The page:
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Old and new modes of resistance on 17.11.18

In London last Saturday it was exciting to see how diverse our approaches to protest have become (and sketch some of them).

Two sisters (who live in different parts of the UK and had met up on the Anti Racism march) shared everything straight to Instagram:

Meanwhile, around the corner in Parliament Square, what was left of the amazing Extinction Rebellion ( some missing due to arrests after they peacefully- blocked 5 bridges) were having a well-deserved party without the usual noisy traffic:

The adornment of the Winston Churchill statue with the Extinction Rebellion symbol (shown above) reminded me of a previous action at a ‘Reclaim the Streets’ guerrilla-gardening protest in 2000 when the same statue had been given a grass-mohican.

Another section of the SUTR protest (also encompassing Love Music Hate Racism) was also settling into celebration mode by listening to some grime and ambient performances:

A great day out for all ages.


What has brought you here?

I attended a meeting of Stand Up To Racism two days ago in Swansea at which we listened to some politically -committed guest speakers. I couldn’t stay long but did a couple of sketches anyway (here and at base):

After this we were asked to speak to the person nearest to us about what had made us turn up; for some reason I felt something akin to nausea and was suddenly back in Liverpool with my school friend, Owen, in 1968.

Owen was mixed race and were in the same class all the way through Primary School and some of Secondary. I have a memory of us being on school trip in the Lake-district aged 11 with Lulu’s I’m a Tiger playing on someone’s radio. He was always better than me at maths and was a great natural artist.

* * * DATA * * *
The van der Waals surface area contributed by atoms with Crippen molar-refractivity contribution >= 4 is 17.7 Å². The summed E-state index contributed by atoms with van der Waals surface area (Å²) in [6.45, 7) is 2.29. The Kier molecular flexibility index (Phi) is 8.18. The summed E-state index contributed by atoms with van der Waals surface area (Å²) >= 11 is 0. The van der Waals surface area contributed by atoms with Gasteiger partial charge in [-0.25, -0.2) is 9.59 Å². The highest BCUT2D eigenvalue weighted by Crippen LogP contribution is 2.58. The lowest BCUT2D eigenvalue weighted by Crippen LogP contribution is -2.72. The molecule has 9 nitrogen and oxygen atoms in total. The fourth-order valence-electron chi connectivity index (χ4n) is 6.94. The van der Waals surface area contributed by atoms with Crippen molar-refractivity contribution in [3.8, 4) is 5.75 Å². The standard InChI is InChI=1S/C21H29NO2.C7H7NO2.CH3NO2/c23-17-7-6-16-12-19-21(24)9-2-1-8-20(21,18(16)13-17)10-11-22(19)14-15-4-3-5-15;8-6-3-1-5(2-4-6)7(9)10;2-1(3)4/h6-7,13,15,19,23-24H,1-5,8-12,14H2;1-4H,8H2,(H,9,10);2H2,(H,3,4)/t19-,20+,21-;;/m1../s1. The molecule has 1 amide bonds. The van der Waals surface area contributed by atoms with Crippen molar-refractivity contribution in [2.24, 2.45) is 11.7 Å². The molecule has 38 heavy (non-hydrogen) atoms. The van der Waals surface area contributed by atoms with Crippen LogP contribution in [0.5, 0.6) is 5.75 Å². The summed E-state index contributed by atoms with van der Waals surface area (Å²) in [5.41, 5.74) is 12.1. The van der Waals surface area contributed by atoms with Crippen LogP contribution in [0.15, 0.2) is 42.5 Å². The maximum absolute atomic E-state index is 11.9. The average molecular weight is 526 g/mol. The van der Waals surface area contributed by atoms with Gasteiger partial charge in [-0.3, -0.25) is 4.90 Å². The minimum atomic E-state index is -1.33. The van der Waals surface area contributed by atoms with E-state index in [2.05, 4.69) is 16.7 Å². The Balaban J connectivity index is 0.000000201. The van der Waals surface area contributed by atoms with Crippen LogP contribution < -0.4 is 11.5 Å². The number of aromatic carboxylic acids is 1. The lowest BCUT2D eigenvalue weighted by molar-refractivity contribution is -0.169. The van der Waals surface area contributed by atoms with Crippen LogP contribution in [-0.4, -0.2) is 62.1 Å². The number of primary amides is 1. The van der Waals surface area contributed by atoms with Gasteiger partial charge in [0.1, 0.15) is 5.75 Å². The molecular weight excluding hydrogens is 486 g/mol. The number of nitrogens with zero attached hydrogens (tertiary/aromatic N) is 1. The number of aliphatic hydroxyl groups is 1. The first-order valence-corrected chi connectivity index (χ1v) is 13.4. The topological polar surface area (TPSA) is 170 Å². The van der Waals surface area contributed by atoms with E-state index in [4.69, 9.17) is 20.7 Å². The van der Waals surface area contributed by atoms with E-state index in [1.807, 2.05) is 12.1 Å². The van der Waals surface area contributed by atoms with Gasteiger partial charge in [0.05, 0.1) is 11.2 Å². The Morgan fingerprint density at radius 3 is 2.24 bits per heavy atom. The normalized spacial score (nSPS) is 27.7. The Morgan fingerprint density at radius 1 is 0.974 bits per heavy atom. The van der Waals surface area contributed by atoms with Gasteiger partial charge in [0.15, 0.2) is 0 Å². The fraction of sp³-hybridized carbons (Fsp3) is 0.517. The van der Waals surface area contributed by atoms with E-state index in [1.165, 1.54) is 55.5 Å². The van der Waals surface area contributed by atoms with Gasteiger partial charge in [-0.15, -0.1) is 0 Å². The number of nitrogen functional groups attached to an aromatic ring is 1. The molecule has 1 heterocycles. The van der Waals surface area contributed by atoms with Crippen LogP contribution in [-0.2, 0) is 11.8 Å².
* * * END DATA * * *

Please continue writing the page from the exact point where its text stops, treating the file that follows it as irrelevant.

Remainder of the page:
This all changed when we went to the ‘big school’ and I saw him being treated cruelly both by other kids and teachers. I tried to defend him but no-one would listen. He started to lash out to defend himself – even turning against me -and got into trouble, eventually getting expelled and incarcerated (last I heard he was in Risley – a remand centre with a particularly high suicide rate).

Being a helpless witness to racism as a child in Liverpool was catalyst to my resisting it ever since. I have since been enraged at large -scale, colonial racism of course (I saw it first hand in Central America, South Africa and France) but that first shock still resonates. It is more important than ever that we stand up for one -another .

Join me on the National Unity Demonstration on Saturday 17th of November in London……..

Solidarity from Swansea to Pittsburgh

About 40 people from Swansea turned up at Castle Square last night to show support for the innocent people shot at the Tree of Life Synagogue in Pittsburgh.

We were all ages and all colours; united in our rejection of racism. Candles were lit ( I watched a teenage girl holding her candle protectively and re-lighting several times) as the vigil heard the words of ordinary people. A microphone was passed throughout the crowd to anyone who wanted it & I continued sketching in the almost -dark:

The woman above, right said: “We meet here to show racists that we will not be silenced or threatened; No Pasaran”.

Remember Greenham 2

Bearing witness -in word, song or art- is a direct way to convey the truth when global -injustice runs amok. This was as true for Sophie Scholl from the White Rose group (guillotined for co-writing and distributing leaflets encouraging resistance to the Nazi regime 75 years ago) as it was for the Lakota performing the Ghost Dance to invoke their murdered ancestors and resist assimilation under the Dawes Act.

Amongst many creative actions, the Greenham Women invented Cruise watch: every time a weapon was moved from the base, at least one of them would show their face as witness to the drivers of the missile convoy.


To put this in context, historian Bethan Sian -Jones (see my ink sketch above of her talking at Peace March earlier this month) points out that Welsh Women – along with those who joined them -contributed significantly to the removal of Cruse and Pershing missiles from Greenham Common. She also pointed out that WFLOE (Women For Life On Earth) organised a similar march to Broadene (a US underwater microphone facility) which they occupied for 4 days. This would have made the U.K. a prime target and the women’s action brought attention to this possibility.